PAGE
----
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Living, Willing and Trusting

One of the difficulties in understanding the legal necessities for estate planning is that the documents all seem to have similar names and the names are not self evident in their meaning. Three of the basic documents of estate planning are the Will, the living trust and the living will.

The Last Will and Testament is the written document that sets forth how a person wants their assets distributed upon their death. A typewritten Will needs to have two witnesses in order to be valid. If the witnesses swear to a specifically worded affidavit and the document is notarized, the Will can be considered "self-proving" and a formal hearing can be avoided when it is probated.

A Will can be valid if it is completely handwritten by the testator or testatrix (the man or woman who is writing the Will). A hand written Will is called a holographic Will.

For tangible personal property, the Arizona legislature has recognized that we buy and sell jewelry, furniture and the like so frequently during our lives that it would be difficult to have all of these changes reflected in the Will. Tangible personal property can be distributed in accordance with a handwritten list that accompanies the Will. However, the Will must refer to the list.

A revocable living trust is a trust which is created and becomes effective while the creators of a trust are still living. It is usually revocable, or changeable, during the life of the creator of the trust.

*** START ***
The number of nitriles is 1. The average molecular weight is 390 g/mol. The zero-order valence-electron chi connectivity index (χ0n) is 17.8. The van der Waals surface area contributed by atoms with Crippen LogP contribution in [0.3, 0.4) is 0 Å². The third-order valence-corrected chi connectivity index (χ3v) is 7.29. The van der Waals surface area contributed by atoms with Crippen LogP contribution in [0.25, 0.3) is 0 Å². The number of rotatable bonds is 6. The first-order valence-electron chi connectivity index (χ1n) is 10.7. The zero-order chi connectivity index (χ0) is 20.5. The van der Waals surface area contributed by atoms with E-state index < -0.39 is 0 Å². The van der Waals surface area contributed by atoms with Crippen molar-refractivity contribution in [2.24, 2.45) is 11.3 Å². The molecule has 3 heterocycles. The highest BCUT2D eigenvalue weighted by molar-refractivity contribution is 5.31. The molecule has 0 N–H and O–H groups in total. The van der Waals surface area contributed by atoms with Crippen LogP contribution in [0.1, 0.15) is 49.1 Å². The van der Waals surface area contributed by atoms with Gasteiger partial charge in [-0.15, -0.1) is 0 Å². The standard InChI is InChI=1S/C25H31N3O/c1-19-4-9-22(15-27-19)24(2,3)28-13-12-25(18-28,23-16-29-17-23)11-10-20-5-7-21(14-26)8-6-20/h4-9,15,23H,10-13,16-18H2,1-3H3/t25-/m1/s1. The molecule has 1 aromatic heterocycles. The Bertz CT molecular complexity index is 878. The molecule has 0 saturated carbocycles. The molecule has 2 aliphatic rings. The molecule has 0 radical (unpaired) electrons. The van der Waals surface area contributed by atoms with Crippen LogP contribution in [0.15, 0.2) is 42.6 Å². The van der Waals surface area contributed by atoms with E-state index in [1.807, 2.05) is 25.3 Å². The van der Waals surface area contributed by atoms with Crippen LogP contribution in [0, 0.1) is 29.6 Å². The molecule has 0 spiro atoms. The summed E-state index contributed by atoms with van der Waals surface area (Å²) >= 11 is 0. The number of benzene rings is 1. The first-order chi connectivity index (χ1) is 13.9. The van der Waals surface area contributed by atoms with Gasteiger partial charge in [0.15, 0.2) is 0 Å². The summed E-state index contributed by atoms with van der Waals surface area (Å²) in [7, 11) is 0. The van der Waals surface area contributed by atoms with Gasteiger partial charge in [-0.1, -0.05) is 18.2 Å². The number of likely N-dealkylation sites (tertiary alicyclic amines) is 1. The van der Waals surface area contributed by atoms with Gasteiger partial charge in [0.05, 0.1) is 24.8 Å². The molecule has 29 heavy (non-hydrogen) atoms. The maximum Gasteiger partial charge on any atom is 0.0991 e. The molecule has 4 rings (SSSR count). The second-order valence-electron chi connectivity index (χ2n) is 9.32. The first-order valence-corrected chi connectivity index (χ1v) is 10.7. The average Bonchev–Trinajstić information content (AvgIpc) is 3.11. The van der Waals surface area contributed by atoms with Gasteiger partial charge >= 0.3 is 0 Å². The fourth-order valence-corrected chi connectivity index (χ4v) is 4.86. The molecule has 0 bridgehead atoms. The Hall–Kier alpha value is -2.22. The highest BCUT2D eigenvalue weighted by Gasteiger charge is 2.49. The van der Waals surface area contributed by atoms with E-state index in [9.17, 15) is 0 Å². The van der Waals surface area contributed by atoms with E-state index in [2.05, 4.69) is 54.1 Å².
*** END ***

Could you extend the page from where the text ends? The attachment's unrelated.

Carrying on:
There are three "parties" to every trust. Each "party" can be a person, persons, company or combination. The first party is the creator of a trust and is referred to as the "Settlor". The second party is the "Trustee" who actually owns the property and has the fiduciary responsibility of taking care of the property for the recipients of the trust. The third party is the recipient or recipients of the trust, who are called the "Beneficiaries."

The use of a living trust is an important way of avoiding probate as well as avoiding conservatorship. If a person becomes incapacitated, the person's property can be used or sold for his or her benefit in one of three ways: (a) if the property is held in trust; (b) the property owner has nominated as an agent through a durable power of attorney or (c) a petition is filed with the court for a conservatorship.

A revocable living trust is the safest and often most economical of these three alternatives. However, qualified retirement accounts cannot be held in the employee's trust and so a durable power of attorney is also necessary.

A living will is the common, media name for a health care declaration. In a living will, a person can declare the type of medical treatment she wants if she were to have a terminal condition, be in a vegetative state or in a coma.

With a living will, a person can direct the type of life prolonging care to be used or avoided if futile, such as artificial food and fluids when death is likely to occur imminently. The option to die at home can also be chosen. Women can direct a desire to avoid life-sustaining treatment in all circumstances or change it if she is found to be pregnant. A preference to be an organ donor can also be listed on the health care declaration. This is important since Arizona driver's licenses no longer list organ donor preference.

The health care power of attorney is another health care document and allows a person to designate an agent who can make medical and mental health care decisions if the principal is unable to express consent or desires for health care. Powers of attorney for health and finance are necessary to make sure a person has proper access to health care and their assets during their lives. The Will only is effective upon a person's death.